A channel-less experience becomes a natural part of your customers’ lives. It makes shopping effortless—something they never have to think about. Every branded experience is personable, shoppable, and unified.

What exactly does that look like? Here are five characteristics of a channel-less experience:

1. It’s portable.

Wherever your customers go, your brand should be right there with them. And that means a mobile experience that’s inextricably connected to your in-store experience. Your mobile experience should let customers know about deals in their local store. And sales reps should recognize online customers when they walk through the door.

For example, let’s say a customer visits an electronics store. If there’s a sale on products they’ve searched for online, they might get a push notification on their phone. Or, if they have a question about a product demo, they can contact a salesperson through their mobile rather than having to physically search the store or wait while they help someone else. And that salesperson on their mobile will know their preferences, order history, and location.

2. It’s relevant.

Your customer experience should be relevant to each customer’s needs, preferences, and location. They should receive product information that looks great, speaks their language, and tells them everything they need to know. When product information is contextually relevant, consumers are significantly more likely to buy. Some research suggests it can increase conversion rates by up to 400%.

3. It’s personalized.

Whether they’re on their phone, on their computer, or in your store, customers want to get personal. In fact, 63% of customers say they want more personalized product recommendations.

This is also good news for you. A survey of 1,000 shoppers ages 18-64 suggests consumers are 80% more likely to buy when brands offer personalized experiences. Moreover, consumers who believe personalized experiences are very appealing are ten times more likely to become your most valuable customer—those who make more than 15 transactions in one year.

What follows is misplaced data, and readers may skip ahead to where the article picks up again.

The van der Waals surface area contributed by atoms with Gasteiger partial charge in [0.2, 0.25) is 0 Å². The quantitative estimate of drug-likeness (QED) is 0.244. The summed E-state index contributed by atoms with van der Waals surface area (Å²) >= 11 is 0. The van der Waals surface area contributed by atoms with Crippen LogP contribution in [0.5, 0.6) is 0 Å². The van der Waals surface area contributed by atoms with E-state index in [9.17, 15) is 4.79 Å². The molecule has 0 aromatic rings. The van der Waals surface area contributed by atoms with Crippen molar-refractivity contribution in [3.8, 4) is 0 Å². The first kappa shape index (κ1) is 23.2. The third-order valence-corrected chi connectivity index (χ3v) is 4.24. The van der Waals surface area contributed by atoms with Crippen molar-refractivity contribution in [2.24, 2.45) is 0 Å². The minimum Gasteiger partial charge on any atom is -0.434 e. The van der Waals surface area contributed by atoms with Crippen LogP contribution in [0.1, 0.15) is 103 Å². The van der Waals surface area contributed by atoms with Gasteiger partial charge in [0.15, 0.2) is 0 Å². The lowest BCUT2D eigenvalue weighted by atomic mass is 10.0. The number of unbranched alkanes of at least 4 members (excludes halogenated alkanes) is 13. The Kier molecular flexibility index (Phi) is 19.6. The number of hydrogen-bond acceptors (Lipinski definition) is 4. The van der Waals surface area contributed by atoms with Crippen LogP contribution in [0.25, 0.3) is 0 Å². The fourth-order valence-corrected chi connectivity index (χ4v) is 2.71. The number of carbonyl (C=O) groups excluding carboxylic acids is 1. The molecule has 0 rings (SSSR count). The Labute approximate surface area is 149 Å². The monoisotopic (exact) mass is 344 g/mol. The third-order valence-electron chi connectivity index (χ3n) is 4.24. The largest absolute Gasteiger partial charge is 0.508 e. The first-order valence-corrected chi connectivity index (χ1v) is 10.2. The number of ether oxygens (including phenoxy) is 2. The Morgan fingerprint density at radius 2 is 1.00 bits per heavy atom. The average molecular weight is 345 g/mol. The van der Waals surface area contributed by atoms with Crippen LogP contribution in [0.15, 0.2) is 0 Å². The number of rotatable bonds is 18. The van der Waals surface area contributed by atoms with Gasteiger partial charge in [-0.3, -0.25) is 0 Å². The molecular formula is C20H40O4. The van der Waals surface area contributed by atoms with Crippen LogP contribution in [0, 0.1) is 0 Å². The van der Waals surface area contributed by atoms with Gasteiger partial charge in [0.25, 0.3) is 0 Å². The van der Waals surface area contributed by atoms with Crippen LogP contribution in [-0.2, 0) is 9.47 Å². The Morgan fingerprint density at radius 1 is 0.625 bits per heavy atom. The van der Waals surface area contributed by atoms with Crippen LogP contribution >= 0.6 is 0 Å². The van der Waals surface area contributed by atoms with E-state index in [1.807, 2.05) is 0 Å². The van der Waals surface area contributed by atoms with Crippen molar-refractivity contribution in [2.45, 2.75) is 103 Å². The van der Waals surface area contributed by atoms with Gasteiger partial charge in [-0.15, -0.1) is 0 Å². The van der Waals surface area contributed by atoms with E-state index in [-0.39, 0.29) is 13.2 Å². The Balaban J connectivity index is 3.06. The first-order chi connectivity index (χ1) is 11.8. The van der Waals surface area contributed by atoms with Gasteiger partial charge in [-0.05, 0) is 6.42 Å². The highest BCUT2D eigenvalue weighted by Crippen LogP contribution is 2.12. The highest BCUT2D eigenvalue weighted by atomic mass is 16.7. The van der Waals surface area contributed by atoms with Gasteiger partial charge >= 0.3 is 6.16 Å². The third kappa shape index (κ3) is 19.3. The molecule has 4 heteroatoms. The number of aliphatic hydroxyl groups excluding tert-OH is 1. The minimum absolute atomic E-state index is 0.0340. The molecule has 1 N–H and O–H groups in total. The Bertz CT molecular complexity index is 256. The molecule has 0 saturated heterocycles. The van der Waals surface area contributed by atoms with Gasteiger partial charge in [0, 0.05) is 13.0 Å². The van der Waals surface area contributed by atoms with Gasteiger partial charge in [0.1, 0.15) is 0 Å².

4. It’s transparent.

Consumers want to know where their orders are at every stage of delivery. 73% of customers want order tracking across all touchpoints. And they want access to their whole history with your brand, whether they bought online, in the store or through your retail partner. Ideally, they’d like to do this through their mobile and desktop ecommerce website.

5. It’s flexible and responsive.

Consumers want an experience that’s both flexible and responsive. No matter where or how they shop, customers can choose between many options for payment, shipping, and delivery. And, when things go wrong, they want brands to act quickly and provide frequent updates until the problem is resolved.

How to get started with channel-less.

The channel-less experience is all about building connections. Rather than treating each channel as an island, you must think of them as nodes on a network. For many omnichannel retailers, this can be a challenge because some of their channels are powered by legacy technologies that are difficult to connect into a seamless whole.

But brands which already use omnichannel can use the foundations to build a channel-less marketing strategy that your customers will love.

Frequently asked questions about channel-less marketing.

Why is the channel important in communication?

In channel-less communications, the channel isn’t important. You’ll be able to communicate with your customers across channels seamlessly, picking up where you left off with them with access to all your prior conversations.

What is channel-less CRM?

Channel-less Customer Relationship Management is when communication channels are linked to create one smooth conversation between brand and customer. Doing this makes the channels used irrelevant and puts the focus on the communication instead of the medium.

How does channel affect the communication process?

Brands that don’t use channel-less communication might force their customers to repeat themselves multiple times across channels when they get in contact. This can lead to frustration and customer dissatisfaction – potentially creating a negative brand reputation.